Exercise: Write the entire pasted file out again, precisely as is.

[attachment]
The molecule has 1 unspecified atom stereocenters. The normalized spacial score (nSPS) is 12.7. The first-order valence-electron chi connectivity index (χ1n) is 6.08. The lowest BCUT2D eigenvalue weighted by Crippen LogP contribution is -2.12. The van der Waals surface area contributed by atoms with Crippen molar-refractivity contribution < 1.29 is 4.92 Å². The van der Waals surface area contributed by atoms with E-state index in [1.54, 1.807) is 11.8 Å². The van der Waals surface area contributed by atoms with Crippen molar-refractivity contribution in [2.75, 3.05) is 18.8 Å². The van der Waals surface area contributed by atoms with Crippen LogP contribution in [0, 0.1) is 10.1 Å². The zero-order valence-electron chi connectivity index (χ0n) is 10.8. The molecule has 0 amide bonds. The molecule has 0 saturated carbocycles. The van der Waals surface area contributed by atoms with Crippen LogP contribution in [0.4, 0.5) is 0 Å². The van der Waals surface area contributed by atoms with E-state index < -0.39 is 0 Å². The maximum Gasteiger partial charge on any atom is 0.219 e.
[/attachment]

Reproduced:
The molecule has 1 unspecified atom stereocenters. The normalized spacial score (nSPS) is 12.7. The first-order valence-electron chi connectivity index (χ1n) is 6.08. The lowest BCUT2D eigenvalue weighted by Crippen LogP contribution is -2.12. The van der Waals surface area contributed by atoms with Crippen molar-refractivity contribution < 1.29 is 4.92 Å². The van der Waals surface area contributed by atoms with E-state index in [1.54, 1.807) is 11.8 Å². The van der Waals surface area contributed by atoms with Crippen molar-refractivity contribution in [2.75, 3.05) is 18.8 Å². The van der Waals surface area contributed by atoms with Crippen LogP contribution in [0, 0.1) is 10.1 Å². The zero-order valence-electron chi connectivity index (χ0n) is 10.8. The molecule has 0 amide bonds. The molecule has 0 saturated carbocycles. The van der Waals surface area contributed by atoms with Crippen LogP contribution in [0.4, 0.5) is 0 Å². The van der Waals surface area contributed by atoms with E-state index < -0.39 is 0 Å². The maximum Gasteiger partial charge on any atom is 0.219 e.